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Oklahoman Unhappy With Identity At-Risk

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Oklahoma is one of only four states in the country that does not have someone looking out for your personal information. Oklahoma is one of only four states in the country that does not have someone looking out for your personal information.
DHS calls the security threat low, saying the system is protected by double passwords, but the agency has warned John and other clients to be on the lookout for possible identity theft. DHS calls the security threat low, saying the system is protected by double passwords, but the agency has warned John and other clients to be on the lookout for possible identity theft.
A spokeswoman for DHS says agency can't afford to pay for the clients at risk to get a credit check since the number is more than a million people. A spokeswoman for DHS says agency can't afford to pay for the clients at risk to get a credit check since the number is more than a million people.

By Dan Bewley and Terry Hood, The News On 6

UNDATED -- Three times in the last couple of months, personal information about Oklahoma citizens that was on computers or computer drives has been lost or stolen.  One was a flash drive lost in Dallas by a worker in the Oklahoma Employment Security Commission. The other information was on laptops from the Oklahoma Housing Finance Agency and the Department of Human Services.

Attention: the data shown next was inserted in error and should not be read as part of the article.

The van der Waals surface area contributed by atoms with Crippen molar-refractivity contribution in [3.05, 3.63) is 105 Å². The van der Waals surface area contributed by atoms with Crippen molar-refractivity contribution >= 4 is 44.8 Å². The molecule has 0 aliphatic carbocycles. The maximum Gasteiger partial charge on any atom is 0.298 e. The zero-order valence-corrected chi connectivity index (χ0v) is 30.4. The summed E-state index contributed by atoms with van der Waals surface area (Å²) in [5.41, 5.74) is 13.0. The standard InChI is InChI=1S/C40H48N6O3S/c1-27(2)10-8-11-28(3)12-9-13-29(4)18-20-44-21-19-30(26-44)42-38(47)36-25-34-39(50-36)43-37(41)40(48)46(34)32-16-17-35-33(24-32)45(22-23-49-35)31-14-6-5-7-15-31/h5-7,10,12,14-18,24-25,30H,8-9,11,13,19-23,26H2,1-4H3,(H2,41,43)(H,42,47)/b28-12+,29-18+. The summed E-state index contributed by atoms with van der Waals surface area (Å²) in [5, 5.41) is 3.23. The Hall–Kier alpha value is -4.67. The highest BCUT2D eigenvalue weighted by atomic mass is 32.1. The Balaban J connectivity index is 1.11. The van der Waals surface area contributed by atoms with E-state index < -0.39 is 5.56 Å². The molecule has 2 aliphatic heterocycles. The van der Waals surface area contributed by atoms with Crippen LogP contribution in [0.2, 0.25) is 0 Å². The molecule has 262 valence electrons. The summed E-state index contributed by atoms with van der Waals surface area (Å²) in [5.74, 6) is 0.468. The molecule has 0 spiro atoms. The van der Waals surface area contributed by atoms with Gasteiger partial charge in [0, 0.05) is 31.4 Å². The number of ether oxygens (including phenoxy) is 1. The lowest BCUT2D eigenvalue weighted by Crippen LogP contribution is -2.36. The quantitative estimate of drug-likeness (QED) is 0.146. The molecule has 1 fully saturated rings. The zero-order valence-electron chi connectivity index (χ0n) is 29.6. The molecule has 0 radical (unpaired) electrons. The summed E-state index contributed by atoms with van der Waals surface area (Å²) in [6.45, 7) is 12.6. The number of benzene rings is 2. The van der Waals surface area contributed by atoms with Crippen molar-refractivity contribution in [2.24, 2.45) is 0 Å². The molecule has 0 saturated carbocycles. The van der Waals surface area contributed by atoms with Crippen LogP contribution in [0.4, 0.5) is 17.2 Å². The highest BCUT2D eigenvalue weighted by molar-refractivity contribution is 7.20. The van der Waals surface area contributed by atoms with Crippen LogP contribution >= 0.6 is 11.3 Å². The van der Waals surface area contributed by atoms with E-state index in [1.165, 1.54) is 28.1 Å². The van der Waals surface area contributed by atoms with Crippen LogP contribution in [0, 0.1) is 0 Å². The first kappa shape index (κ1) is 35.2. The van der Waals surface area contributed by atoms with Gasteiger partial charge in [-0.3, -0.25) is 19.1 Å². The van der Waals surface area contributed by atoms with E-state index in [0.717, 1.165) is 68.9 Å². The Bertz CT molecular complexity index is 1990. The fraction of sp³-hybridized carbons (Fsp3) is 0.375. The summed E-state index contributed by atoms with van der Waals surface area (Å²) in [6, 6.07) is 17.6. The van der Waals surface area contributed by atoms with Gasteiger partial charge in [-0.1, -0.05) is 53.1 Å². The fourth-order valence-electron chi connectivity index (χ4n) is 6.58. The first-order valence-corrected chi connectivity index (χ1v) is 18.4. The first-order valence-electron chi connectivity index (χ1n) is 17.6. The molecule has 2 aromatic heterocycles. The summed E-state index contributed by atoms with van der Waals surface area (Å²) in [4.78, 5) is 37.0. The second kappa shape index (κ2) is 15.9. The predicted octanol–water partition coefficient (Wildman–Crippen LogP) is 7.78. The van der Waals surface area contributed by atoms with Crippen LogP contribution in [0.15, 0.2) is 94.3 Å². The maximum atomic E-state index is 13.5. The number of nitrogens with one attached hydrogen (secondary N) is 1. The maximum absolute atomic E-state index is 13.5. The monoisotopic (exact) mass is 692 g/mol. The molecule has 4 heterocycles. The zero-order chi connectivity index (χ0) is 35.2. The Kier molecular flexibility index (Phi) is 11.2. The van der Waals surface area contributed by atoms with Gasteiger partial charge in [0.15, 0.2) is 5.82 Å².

In each case, people have gotten letters warning them that their personal information may be in jeopardy.  Now, state leaders are looking for ways to prevent it from happening.

Oklahoma is one of only four states in the country that does not have someone looking out for your personal information.  While plans to change that were announced on Wednesday, one man who is worried about his identity being stolen says it's too late.

"I felt basically betrayed by the system," said John.

John is upset with the Oklahoma Department of Human Services.  He asked that his last name not be used, but he was shocked to learn his personal information was on a laptop stolen from a DHS worker.

"Each call I make and each person I talk to with the Department of Human Services or somewhere else about this situation gets me more and more concerned and worried because the answers I'm getting are screwy," said John.

DHS calls the security threat low, saying the system is protected by double passwords, but the agency has warned John and other clients to be on the lookout for possible identity theft.

"It's a joke, it's an insult to people's intelligence," said John.

John says a warning isn't enough and wants the state to pay for him to track his credit.

"I'm on a fixed income, I can't afford to pay these credit bureaus or for Lifelock, I can't afford to pay that," said John.

"People are quite angry and, I think, they should be," said Dan Yost, a technology specialist.

Now, legislators want to create a chief information officer, someone who would be in charge of securing the state's electronic information.

"We're supposed to be the stewards of this information that people give us and we're not fulfilling that responsibility," said Representative Jason Nelson, an Oklahoma City Republican.

John isn't impressed.  He says the plan is not enough to help him or others who may already be at risk.  

"That's closing the barn door after the horses escaped. There needs to be something done for the people that has already been affected by this," said John.

A spokeswoman for DHS says agency can't afford to pay for the clients at risk to get a credit check since the number is more than a million people.  But, she does emphasize the risk of identity theft is very low.

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